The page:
Pokemon Go caused $9.6 billion dollars of damage
Pokemon Go caused $9.6 billion dollars of damage

Pokemon Go’s $9.6 billion damage bill

RECKLESS Pokemon Go players may have racked up as much as $A9.6 billion nationwide in costs related to car crashes, injuries and deaths last year, according to researchers.

The mobile game's geeky devotees have made headlines for causing traffic injuries and fatalities, with players either ploughing into pedestrians while driving, or getting hit themselves while chasing Pokemon Go's virtual creatures into the street.

In a study entitled "Death By Pokemon Go," Purdue University researchers estimated that players across the country caused anywhere between $A2.6 billion and $A9.6 billion in traffic-related damages, including lost potential income from persons injured and killed.

The study cautioned that those numbers are "speculative," but added that, "However measured, the costs are significant."

Researchers extrapolated their nationwide estimate from police records of car accidents collected in Tippecanoe County, Indiana during a nearly five-month stretch that followed the game's July 2016 launch.

Participants use their smartphones as they play the gaming app Pokemon Go during a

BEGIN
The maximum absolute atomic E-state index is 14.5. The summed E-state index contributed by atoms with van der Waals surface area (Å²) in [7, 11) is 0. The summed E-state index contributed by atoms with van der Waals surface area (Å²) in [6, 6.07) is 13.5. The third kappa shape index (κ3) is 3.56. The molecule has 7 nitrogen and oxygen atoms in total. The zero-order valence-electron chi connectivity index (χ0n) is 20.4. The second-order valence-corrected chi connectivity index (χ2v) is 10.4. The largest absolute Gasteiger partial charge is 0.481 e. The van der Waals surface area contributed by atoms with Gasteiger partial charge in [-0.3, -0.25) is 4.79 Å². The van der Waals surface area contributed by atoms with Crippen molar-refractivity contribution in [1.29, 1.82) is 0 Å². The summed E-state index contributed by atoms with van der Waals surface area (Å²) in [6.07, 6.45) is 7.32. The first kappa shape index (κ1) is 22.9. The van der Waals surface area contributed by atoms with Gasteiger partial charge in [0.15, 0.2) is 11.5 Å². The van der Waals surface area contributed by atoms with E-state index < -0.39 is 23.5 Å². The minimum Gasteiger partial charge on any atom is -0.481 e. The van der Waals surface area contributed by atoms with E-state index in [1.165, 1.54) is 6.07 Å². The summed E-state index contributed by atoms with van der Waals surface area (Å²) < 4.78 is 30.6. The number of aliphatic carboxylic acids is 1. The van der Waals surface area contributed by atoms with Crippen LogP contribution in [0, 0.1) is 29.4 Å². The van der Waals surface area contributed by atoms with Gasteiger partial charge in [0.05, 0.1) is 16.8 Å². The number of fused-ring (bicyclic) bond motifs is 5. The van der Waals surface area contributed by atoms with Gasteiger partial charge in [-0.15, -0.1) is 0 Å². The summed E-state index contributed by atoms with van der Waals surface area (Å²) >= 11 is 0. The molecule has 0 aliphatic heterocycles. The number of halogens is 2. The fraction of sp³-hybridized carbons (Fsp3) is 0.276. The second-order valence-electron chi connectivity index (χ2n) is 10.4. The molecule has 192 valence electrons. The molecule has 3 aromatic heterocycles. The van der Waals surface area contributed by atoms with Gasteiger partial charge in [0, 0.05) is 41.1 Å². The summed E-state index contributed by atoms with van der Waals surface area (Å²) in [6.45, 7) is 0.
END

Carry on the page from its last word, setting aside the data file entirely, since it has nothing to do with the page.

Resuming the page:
Participants use their smartphones as they play the gaming app Pokemon Go during a "PokeWalk" . / AFP PHOTO / ISAAC LAWRENCE

During that period, Pokemon Go accounted for 134 additional accidents in Tippecanoe County alone, including 31 injuries, two deaths and vehicular damages of almost $A656,000, according to the study.

That marked a "disproportionate increase" versus the months that preceded Pokemon Go's launch, the researchers noted. Including the cost of the two lives lost, the countrywide tab may have exceeded $A33 million, they estimated.

By cross-referencing the locations of the accidents with the locations of PokéStops - in-game checkpoints that players flock to - the researchers said they found credible evidence that Pokemon Go players were responsible.

In the game, players are encouraged to roam their neighbourhoods by foot to find digital creatures that they can add to their collections. The more they walk, the more they can catch.

Many players, however, jumped into cars to take their games on the road in hopes of increasing their odds of catching a rare Pokemon or padding their stats.

There were in total 37,461 motor vehicle deaths in the US in 2016, according to the National Highway Traffic Safety Administration - a 5-percent increase over the 35,485 deaths in 2015.

Pokemon Go publisher Niantic did not immediately respond for comment.

This story first appeared on the NY Post.



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